While a mainly sympathetic white onlooker stated “The charges seem to be delivered very quickly,” and Gene Ryan, President of the Fraternal Order of Police, called it an “egregious rush to judgment,” the charges sent a clear message that regardless of race (three of the six officers charged are black including Ceasar Goodson, who faces the most serious charge of second degree murder), it’s a new day in Baltimore: justice will be served. One might also ask how long it would take to charge Freddie Gray, you, me, or any other potential suspect for a crime committed. For that matter what crime had Freddie Gray actually committed?

Ms. Mosby’s promise to the family that “no one is above the law,” and that “(She) would pursue justice on their behalf,” is heartening. Yet Mosby’s battle ahead is taking place within the “legal system” which is unfortunately not the same as the “justice system,” and the odds are stacked against her winning. Luckily Ms. Mosby has taken on such odds before and won, beating out her opponent, incumbent Gregg Bernstein, for this position only months ago, although he outspent her 3 to 1.

Horizons of Hope, or Despair and Destruction?

One might think that the lessons above would drive local and state leaders, the Fraternal Order of Police and vanquished political opponents to some common understandings that also governed a way forward for our new Attorney General, Loretta Lynch; President Obama, and business and civic leaders throughout the nation. Transparency and justice regardless of race, creed, color or economics is bad for dictators, but it’s good business for democracies; real and accessible economic and educational opportunities foster hope and collective well-being while their absence breeds despair and destruction; relationships trump force every day of the week and in almost any context; courageous leadership fosters confidence and positive action, and in tandem with the rest of these lessons, can turn riotous outbreaks into joyous celebrations in anticipation of a brighter future.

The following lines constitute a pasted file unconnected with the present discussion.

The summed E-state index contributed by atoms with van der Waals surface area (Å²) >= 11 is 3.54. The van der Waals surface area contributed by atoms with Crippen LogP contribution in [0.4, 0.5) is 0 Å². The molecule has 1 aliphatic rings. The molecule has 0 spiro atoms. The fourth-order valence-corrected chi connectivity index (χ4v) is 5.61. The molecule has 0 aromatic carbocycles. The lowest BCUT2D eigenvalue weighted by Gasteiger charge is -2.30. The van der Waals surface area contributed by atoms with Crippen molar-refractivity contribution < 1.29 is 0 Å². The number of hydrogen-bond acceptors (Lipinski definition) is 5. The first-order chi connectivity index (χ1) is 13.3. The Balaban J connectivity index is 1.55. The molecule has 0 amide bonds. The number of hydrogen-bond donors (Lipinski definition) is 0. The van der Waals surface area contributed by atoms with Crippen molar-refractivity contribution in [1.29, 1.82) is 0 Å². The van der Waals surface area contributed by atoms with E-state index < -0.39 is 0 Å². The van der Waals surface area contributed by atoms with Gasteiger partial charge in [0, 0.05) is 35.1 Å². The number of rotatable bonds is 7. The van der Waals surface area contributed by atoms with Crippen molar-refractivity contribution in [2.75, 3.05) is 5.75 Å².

Yet things may have to get worse before they get better. If the Baltimore police officers are not convicted, it is likely the combustible forces of hopelessness, despair and rage will lead to outcomes that no one would like to see unfold and few of us would condone. Moreover, brush fires can become wild fires as we’ve seen throughout history and the world, including in the USA (think Boston Tea Party; Rosa Parks).

Under-girding the inequities and injustice we experience is a flawed zero-sum game paradigm that states someone has to lose while someone else wins at their expense. However, research of enlightened practice by my coauthor, Pedro Noguera and I has shown just the opposite is true. In the long-run, suspending the win-lose mental model allows for a more powerful understanding, that we can all win, and that being surrounded by a society filled with winners creates prosperity and quality of life for everyone. The words of Martin Luther King, “We are all inextricably bound to one another,” are actually accurate in very practical terms, which I’ll take up in another posting.